Dental plaque has been discussed as a biofilm (figure 1). Donlan and Costerton (2002) presented the most relevant description of a biofilm.
They declared that a biofilm is "a microbially derived sessile community characterized by cells that are attached to a substrate or to each other, are embedded in a matrix of extracellular polymeric substances that they have produced, and exhibit an altered phenotype with respect to growth rate and gene transcription."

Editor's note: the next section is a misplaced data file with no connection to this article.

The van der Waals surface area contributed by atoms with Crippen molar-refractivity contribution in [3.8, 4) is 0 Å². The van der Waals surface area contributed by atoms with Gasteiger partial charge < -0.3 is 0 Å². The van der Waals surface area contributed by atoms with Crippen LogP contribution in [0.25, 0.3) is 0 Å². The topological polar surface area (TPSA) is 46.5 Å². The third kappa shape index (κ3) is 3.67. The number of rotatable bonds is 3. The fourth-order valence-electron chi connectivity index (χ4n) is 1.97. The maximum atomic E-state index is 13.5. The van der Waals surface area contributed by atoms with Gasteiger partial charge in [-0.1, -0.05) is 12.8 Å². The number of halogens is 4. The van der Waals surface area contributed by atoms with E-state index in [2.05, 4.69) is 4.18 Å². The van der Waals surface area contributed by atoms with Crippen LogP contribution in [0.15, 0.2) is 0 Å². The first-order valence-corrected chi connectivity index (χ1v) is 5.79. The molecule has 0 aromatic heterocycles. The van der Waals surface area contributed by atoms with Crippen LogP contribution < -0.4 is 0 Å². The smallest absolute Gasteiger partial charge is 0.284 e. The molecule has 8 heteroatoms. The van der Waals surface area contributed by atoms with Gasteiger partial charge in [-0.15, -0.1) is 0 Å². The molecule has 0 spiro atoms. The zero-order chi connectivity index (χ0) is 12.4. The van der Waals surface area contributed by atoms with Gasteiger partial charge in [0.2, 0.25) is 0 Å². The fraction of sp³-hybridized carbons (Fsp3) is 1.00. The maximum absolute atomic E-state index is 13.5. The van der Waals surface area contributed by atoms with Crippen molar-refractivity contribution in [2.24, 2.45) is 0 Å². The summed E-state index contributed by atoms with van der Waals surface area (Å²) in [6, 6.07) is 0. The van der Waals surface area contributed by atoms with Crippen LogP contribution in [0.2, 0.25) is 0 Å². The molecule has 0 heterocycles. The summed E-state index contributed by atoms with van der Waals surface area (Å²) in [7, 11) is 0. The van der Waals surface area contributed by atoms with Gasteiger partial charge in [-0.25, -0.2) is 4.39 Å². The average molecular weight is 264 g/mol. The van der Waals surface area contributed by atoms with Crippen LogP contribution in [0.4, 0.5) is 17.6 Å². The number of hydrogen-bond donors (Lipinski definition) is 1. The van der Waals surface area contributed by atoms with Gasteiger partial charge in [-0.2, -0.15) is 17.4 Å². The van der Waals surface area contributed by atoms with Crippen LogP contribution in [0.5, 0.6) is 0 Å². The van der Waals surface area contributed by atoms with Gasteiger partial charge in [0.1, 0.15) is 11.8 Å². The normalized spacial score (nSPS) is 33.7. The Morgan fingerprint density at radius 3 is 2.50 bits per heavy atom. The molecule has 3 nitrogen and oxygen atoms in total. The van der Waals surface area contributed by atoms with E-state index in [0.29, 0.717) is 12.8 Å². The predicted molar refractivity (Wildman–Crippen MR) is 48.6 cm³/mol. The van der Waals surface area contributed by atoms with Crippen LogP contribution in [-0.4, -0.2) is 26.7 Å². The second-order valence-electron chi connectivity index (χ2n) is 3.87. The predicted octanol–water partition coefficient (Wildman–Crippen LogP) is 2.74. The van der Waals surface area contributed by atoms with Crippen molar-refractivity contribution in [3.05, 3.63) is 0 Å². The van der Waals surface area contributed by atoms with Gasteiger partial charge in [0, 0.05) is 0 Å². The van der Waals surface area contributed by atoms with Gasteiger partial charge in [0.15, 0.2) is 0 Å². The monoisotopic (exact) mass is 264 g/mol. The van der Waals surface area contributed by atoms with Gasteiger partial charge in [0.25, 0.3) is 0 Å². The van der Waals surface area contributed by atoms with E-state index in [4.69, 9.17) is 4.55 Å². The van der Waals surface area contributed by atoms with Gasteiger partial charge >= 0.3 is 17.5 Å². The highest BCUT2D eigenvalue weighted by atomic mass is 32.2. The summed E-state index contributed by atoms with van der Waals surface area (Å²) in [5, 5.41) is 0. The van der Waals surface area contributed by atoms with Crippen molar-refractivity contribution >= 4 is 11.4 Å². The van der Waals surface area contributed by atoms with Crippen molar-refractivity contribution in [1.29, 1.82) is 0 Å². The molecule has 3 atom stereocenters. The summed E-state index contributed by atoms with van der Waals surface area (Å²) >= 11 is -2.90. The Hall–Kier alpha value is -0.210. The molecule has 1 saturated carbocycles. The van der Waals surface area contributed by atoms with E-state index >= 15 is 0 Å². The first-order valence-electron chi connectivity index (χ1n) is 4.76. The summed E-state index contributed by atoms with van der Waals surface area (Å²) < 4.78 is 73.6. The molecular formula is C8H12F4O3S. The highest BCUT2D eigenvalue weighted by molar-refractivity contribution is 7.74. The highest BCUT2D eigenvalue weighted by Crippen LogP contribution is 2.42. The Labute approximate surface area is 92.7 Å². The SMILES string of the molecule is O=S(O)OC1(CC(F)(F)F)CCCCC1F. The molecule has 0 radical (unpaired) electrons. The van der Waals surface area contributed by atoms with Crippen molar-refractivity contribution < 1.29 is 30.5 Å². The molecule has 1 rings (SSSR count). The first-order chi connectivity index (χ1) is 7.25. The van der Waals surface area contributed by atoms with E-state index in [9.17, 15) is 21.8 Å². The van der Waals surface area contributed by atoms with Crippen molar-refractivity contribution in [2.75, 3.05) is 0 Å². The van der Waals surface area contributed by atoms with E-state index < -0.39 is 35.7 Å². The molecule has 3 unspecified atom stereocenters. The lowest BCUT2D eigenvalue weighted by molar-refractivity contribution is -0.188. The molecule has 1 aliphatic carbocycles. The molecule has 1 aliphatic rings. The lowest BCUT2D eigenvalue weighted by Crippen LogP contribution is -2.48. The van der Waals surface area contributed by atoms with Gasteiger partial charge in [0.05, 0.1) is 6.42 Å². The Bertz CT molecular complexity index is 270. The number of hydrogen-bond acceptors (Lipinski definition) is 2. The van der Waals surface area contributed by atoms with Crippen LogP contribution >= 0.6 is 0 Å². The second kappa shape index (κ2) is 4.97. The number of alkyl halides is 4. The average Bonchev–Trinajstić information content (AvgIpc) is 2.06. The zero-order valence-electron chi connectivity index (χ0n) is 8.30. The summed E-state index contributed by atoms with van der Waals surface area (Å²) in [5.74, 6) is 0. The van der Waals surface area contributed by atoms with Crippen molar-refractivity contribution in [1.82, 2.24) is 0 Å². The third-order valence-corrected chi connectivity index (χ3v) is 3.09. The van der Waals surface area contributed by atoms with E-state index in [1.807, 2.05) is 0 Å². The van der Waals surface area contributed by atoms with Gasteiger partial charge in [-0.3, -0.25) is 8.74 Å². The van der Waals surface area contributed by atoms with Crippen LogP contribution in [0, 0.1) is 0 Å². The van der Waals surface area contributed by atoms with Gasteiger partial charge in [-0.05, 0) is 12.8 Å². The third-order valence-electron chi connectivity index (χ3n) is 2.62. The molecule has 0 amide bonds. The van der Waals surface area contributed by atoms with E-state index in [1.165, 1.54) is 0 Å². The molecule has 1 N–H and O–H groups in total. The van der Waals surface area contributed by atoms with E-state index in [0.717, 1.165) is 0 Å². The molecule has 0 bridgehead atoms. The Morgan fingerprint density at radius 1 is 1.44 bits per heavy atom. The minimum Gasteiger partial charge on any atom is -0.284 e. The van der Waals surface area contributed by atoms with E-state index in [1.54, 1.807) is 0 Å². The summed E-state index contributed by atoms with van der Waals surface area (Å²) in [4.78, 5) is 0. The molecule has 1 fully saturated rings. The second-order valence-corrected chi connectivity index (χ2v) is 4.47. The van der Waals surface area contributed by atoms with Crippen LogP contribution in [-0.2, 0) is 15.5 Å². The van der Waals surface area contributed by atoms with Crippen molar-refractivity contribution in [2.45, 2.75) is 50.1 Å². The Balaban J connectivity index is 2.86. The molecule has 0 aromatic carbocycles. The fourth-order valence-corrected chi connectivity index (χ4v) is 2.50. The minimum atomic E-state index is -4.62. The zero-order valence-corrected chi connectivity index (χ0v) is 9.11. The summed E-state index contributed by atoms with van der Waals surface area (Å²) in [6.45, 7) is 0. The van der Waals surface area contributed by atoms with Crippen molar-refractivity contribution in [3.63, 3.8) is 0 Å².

A biofilm is structured to maximize energy. Degree of organization and multispecies organization characterize the four stages of biofilm growth (Figure 2). There are four stages in the lifecycle whether the organism is planktonic or as member of a biofilm. Stage I is the inactive or least metabolically active state. Transformation from Stage I to Stage II needs significant genetic up-regulation. Stage III involves maturity of the biomass, and total organism concentration can come near 1011 or 1012 colony-forming units per milliliter. At this phase, new antigens may be expressed, genetic exchange enhanced and membrane transport maximized. Stage IV (apoptosis or death) signals detachment or sloughing from the biofilm (Donlan & Costerton, 2002; Thomas et al., 2006).
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